From this bondage the Reformation set us free. The minister has no longer power to press into the retirements of conscience, or torture us by interrogatories, or put himself in possession of our secrets and our lives. But though we have thus controlled his usurpations, his just and original power remains unimpaired. He may still see, though

he may not pry; he may yet hear, though he may not question. And that knowledge which his eyes and ears force upon him, it is still his duty to use, for the benefit of his flock. A father, who lives near a wicked neighbour, may forbid a son to frequent his company. A minister, who has in his congregation a man of open and scandalous wickedness, may warn his parishioners to shun his conversation. To warn them is not only lawful, but not to warn them would be criminal. He may warn them, one by one, in friendly converse, or by a parochial visitation. But if he may warn each man singly, what shall forbid him to warn them altogether? Of that which is to be made known to all, how is there any difference, whether it be communicated to each singly, or to all together? What is known to all, must necessarily be publick, whether it shall be publick at once, or publick by degrees, is the only question. And of a sudden and solemn publication the impression is deeper, and the warning more effectual.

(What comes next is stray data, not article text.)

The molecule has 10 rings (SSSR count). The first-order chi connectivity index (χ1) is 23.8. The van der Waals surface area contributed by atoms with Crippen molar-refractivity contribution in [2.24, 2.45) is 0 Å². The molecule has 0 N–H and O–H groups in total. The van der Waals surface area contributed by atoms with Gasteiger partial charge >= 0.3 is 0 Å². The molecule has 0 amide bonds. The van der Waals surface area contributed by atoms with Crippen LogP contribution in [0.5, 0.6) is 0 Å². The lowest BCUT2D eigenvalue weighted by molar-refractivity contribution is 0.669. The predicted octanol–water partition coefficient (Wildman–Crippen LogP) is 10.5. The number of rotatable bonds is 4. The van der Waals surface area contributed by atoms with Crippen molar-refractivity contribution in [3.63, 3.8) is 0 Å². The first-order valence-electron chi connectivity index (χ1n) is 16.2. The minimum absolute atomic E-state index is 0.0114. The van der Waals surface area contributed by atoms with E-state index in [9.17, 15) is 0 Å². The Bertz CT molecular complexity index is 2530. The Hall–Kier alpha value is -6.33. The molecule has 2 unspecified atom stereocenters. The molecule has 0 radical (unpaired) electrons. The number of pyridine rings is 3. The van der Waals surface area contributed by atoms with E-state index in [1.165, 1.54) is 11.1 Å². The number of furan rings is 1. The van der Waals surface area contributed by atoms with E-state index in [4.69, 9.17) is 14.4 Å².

It may easily be urged, if a minister be thus left at liberty to delate sinners from the pulpit, and to publish, at will, the crimes of a parishioner, he may often blast the innocent and distress the timorous. He may be suspicious, and condemn without evidence; he may be rash, and judge without examination; he may be severe, and treat slight offences with too much harshness; he may be malignant and partial, and gratify his private interest or resentment under the shelter of his pastoral character.

Of all this there is possibility, and of all this there is danger. But if possibility of evil be to exclude good, no good ever can be done. If nothing is to be attempted in which there is danger, we must all sink into hopeless inactivity. The evils that may be feared from this practice arise not from any defect in the institution, but from the infirmities of human nature. Power, in whatever hands it is placed, will be sometimes improperly exerted; yet courts of law must judge, though they will sometimes judge amiss. A father must instruct his children, though he himself often want instruction. A minister must